Previous - Up - Next

8.1   Script Support in CLI

8.1.1   Variables
The Simics command line has support for string and integer variables. Variables are always prefixed with the $ character. Variables that are not set have a value of 0.

simics> $foo = "some text"
simics> $foo
some text
simics> echo $not_used_before

There is also support for indexed variables (arrays). This is useful in loops for example.

simics> $foo[0] = 10
simics> $foo[1] = 20
simics> echo $foo[0] + $foo[1]

CLI also has support for local variables, described later in this chapter.

8.1.2   Command Return Values
The return value of a command is printed on the console, unless it is used as argument to some other command. Parenthesis () are used to group a command with arguments together, allowing the return value to be used as argument. The return value can also be used as name-space in another command. Variables can be used in the same way.

simics> $address = 0
simics> set $address 20
simics> echo "The Value at address " + $address + " is " + (get $address)
The Value at address 0 is 20

simics> $id = 0
simics> ("cpu" + $id).print-time
processor                 steps             cycles    time [s]
cpu0                          0                  0         0.0

simics> $cpu = cpu0
simics> $cpu.print-time
processor                 steps             cycles    time [s]
cpu0                          0                  0         0.0

Parenthesis can also be used to enter a multi-line command, making it easier to read scripts with nested command invocations. In the text console, the prompt will change to ....... for code spanning more than one line.

simics> (echo 10
.......       + (20 - 5)
.......       + (max 4 7))

8.1.3   Control Flow Commands
The script support in CLI has support for standard if, else and while statements.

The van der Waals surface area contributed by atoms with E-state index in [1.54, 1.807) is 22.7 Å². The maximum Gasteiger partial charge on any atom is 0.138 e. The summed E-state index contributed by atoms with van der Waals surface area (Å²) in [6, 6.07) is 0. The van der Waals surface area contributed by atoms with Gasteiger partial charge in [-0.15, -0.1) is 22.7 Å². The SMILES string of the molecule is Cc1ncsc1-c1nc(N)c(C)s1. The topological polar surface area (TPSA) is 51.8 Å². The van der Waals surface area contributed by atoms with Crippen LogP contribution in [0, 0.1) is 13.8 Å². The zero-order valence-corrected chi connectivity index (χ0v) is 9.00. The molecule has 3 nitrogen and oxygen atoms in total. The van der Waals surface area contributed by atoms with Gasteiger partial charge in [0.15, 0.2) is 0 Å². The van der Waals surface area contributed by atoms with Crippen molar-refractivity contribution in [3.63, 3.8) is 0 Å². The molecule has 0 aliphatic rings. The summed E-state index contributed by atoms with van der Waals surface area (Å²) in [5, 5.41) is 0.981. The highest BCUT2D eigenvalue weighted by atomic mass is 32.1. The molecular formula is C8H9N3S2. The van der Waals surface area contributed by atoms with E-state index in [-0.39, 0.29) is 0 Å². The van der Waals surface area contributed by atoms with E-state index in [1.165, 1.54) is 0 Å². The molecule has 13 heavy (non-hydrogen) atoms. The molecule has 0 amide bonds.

simics> $value = 10
simics> if $value > 5 { echo "Larger than five!" }
Larger than five!
The if statement has a return value:
simics> $num_cpus = 2
simics> (if $num_cpus > 1 { "multi" } else { "single" }) + "-pro"

Note: Multi-line if-else statements must have } else { on the same line.

It is also possible to have else followed by another if statement.

simics> if $b == 1 {
.......     echo 10
....... } else if $b == 0 {
.......     echo 20
....... } else {
.......     echo 30
....... }

Loops can be written with the while command.

simics> $loop = 3
simics> while $loop {
.......     echo $loop
.......     $loop -= 1
....... }

In if and while statements, it can be useful to have variables that are local to the scope and thus do not collide with the names of global variables. By adding local before the first assignment of a variable, the variable is made local.

simics> $global = 10
simics> if 1 > 0 {
.......     local $global = 20
.......     echo $global
....... }
....... echo $global
8.1.4   Integer Conversion
In some cases it is useful to interpret an integer as a signed value of a specific bit size, for example when reading four bytes from memory that should be interpreted as a signed 32 bit integer. The signed8, signed16, ..., signed64 commands can be used in to perform the conversion. argument.
simics> phys_mem.set 0 0xffffffff 4
simics> phys_mem.get 0 4
simics> signed32 (phys_mem.get 0 4)
8.1.5   Accessing Configuration Attributes
Simics configuration attributes that are of string and integer type can be accessed directly from CLI using the -> operator.
simics> echo "Will switch cpu every " + (sim->cpu_switch_time) + " cycles"
Will switch cpu every 1000000 cycles

8.1.6   Script Branches   Introduction to Script Branches
Script branches allow the user to write sequences of CLI commands that can wait for Simics haps at anytime without breaking the sequential flow of commands. This is typically used to avoid breaking a script into many small sections, each installed as a hap callback written in Python.

A simple example from a Simics script:

script-branch {
    echo "This is a script branch test - going to sleep."
    cpu0.wait-for-step 10
    echo "Processor registers after 10 steps:"